Guilty - Argentina dirty war commanders

A historic ruling convicting 16 people accused of crimes against humanity was handed down by a Federal Court in Buenos Aires on October 26. They were convicted of arbitrary detention, torture and unlawful killing, committed at the Naval Mechanical by rocketsaler">School (ESMA) during the military dictatorship that ruled Argentina from 1976 to 1983.

Reconciliation or prosecution in Ivory Coast?

A situation without precedent in a country that seems to have returned to normal. But where hate and anger have yet to disappear completely. Healing the wounds after post-electoral violence in 2010/2011 is the new mandate of the Commission for Dialogue, Truth and Reconciliation (CDVR). Meanwhile, the International Criminal Court (ICC) is conducting its investigations in the same country.

ECHR: power to the people

Reforms are desperately needed by the European Court of Human Rights – the supra-national court for citizens in 47, which belongs to the Council of Europe. It is based on the European Convention on Human Rights – the only international human rights agreement that provides the individual with a high degree of protection.

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20 January 2012

Summary and link to PDF of IJT 143.

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11 June 2014 by Clive Muhenga, Arusha (Tanzania)

One of the direct consequences of the establishment of the Mechanism for International Criminal Tribunals (MICT), established to carry out the remaining tasks of the two ad hoc tribunals after their closure, is that those convicted in Arusha can now apply for early release after completing two-thirds of their sentence, just like those convicted in The Hague [IJT-158]. Previously, they had first to complete three-quarters of their jail term.

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09 July 2014 by Clive Muhenga, Arusha (Tanzania)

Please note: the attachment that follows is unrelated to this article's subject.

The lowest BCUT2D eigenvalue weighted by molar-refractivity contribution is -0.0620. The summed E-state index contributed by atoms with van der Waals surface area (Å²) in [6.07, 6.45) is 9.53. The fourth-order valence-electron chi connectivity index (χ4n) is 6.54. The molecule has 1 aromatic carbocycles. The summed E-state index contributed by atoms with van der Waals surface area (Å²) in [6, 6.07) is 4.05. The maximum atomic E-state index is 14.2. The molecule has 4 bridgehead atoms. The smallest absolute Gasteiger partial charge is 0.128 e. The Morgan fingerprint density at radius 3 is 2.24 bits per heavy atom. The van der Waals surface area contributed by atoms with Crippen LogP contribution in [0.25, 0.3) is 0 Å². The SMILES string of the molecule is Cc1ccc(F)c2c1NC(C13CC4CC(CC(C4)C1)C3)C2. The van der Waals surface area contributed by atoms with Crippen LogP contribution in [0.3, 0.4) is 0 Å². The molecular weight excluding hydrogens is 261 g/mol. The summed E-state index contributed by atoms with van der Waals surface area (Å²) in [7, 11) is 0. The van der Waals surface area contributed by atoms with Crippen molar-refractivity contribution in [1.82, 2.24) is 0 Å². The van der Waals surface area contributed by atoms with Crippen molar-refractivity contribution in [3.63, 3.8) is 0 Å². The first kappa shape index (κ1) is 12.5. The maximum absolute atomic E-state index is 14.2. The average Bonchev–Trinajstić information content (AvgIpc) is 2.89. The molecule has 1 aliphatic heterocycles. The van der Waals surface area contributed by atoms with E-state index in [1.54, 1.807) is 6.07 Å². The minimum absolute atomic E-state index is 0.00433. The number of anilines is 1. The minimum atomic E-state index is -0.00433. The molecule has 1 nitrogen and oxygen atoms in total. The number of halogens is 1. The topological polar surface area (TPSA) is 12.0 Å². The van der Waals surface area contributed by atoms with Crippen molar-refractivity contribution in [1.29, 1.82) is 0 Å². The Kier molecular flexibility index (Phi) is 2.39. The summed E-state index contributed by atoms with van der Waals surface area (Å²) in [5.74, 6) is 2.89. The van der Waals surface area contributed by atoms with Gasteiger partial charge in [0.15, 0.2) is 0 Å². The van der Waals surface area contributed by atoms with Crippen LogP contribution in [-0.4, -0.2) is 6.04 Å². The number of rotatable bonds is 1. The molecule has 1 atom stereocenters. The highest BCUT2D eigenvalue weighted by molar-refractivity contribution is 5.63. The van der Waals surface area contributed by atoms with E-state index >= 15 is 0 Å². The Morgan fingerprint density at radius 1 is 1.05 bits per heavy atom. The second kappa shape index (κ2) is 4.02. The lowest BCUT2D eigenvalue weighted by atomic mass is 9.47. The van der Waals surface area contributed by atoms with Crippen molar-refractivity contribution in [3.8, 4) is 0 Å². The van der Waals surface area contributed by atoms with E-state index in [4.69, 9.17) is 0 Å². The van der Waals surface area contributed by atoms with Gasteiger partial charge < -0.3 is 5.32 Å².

Former chief of staff of the Rwandan army, major general Augustin Bizimungu “knew or had reason to know” but did not act. Confounding predictions that he could be acquitted [IJT-156], the International Criminal Tribunal for Rwanda (ICTR) appeals chamber upheld, on 30 June, Bizimungu’s responsibility as a superior for genocide, crimes against humanity and war crimes perpetrated by soldiers in Kigali and two rural provinces in 1994.

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ICTR plaque
24 September 2014 by Clive Muhenga, Arusha (Tanzania)

Unlike those acquitted by the International Criminal Tribunal for former Yugoslavia (ICTY) who have been welcomed home as heroes, Rwandans cleared by the International Criminal Tribunal for Rwanda (ICTR) are leery of returning home. Without travel documents or nations willing to host them, eight remain in limbo in Arusha, the seat of the ICTR. To date, the tribunal has secured new countries of residence for just six of the 14 acquitted so far. 

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08 October 2014 by Stephanie van den Berg

ICTR authorities in Kigali reacted with relief last week when the appeals chamber of the International Criminal Tribunal for Rwanda (ICTR) upheld genocide convictions in cases against three political leaders and an army official.